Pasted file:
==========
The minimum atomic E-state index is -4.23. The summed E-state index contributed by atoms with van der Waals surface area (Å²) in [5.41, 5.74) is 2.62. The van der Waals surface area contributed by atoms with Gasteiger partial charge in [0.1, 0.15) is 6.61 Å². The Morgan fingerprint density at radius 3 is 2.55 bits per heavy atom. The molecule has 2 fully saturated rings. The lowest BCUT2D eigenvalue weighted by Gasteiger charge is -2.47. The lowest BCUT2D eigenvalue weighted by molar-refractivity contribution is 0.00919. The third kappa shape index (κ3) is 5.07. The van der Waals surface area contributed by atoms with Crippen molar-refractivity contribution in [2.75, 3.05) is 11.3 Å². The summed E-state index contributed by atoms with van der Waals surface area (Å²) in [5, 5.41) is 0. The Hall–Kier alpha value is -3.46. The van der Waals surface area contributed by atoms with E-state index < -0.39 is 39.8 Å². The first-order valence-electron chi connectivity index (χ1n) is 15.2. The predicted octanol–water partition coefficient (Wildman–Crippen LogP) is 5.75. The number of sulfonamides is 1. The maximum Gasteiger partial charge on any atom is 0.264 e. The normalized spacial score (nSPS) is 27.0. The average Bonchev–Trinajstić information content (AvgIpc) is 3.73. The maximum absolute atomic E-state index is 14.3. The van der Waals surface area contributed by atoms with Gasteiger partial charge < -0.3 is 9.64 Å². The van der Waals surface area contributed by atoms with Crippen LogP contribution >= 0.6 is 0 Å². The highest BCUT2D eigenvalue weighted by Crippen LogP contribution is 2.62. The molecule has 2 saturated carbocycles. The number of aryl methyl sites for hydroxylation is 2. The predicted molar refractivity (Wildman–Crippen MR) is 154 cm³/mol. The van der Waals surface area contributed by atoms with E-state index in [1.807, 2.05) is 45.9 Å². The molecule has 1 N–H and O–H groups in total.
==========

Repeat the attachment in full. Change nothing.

The minimum atomic E-state index is -4.23. The summed E-state index contributed by atoms with van der Waals surface area (Å²) in [5.41, 5.74) is 2.62. The van der Waals surface area contributed by atoms with Gasteiger partial charge in [0.1, 0.15) is 6.61 Å². The Morgan fingerprint density at radius 3 is 2.55 bits per heavy atom. The molecule has 2 fully saturated rings. The lowest BCUT2D eigenvalue weighted by Gasteiger charge is -2.47. The lowest BCUT2D eigenvalue weighted by molar-refractivity contribution is 0.00919. The third kappa shape index (κ3) is 5.07. The van der Waals surface area contributed by atoms with Crippen molar-refractivity contribution in [2.75, 3.05) is 11.3 Å². The summed E-state index contributed by atoms with van der Waals surface area (Å²) in [5, 5.41) is 0. The Hall–Kier alpha value is -3.46. The van der Waals surface area contributed by atoms with E-state index < -0.39 is 39.8 Å². The first-order valence-electron chi connectivity index (χ1n) is 15.2. The predicted octanol–water partition coefficient (Wildman–Crippen LogP) is 5.75. The number of sulfonamides is 1. The maximum Gasteiger partial charge on any atom is 0.264 e. The normalized spacial score (nSPS) is 27.0. The average Bonchev–Trinajstić information content (AvgIpc) is 3.73. The maximum absolute atomic E-state index is 14.3. The van der Waals surface area contributed by atoms with Gasteiger partial charge < -0.3 is 9.64 Å². The van der Waals surface area contributed by atoms with Crippen LogP contribution >= 0.6 is 0 Å². The highest BCUT2D eigenvalue weighted by Crippen LogP contribution is 2.62. The molecule has 2 saturated carbocycles. The number of aryl methyl sites for hydroxylation is 2. The predicted molar refractivity (Wildman–Crippen MR) is 154 cm³/mol. The van der Waals surface area contributed by atoms with E-state index in [1.807, 2.05) is 45.9 Å². The molecule has 1 N–H and O–H groups in total.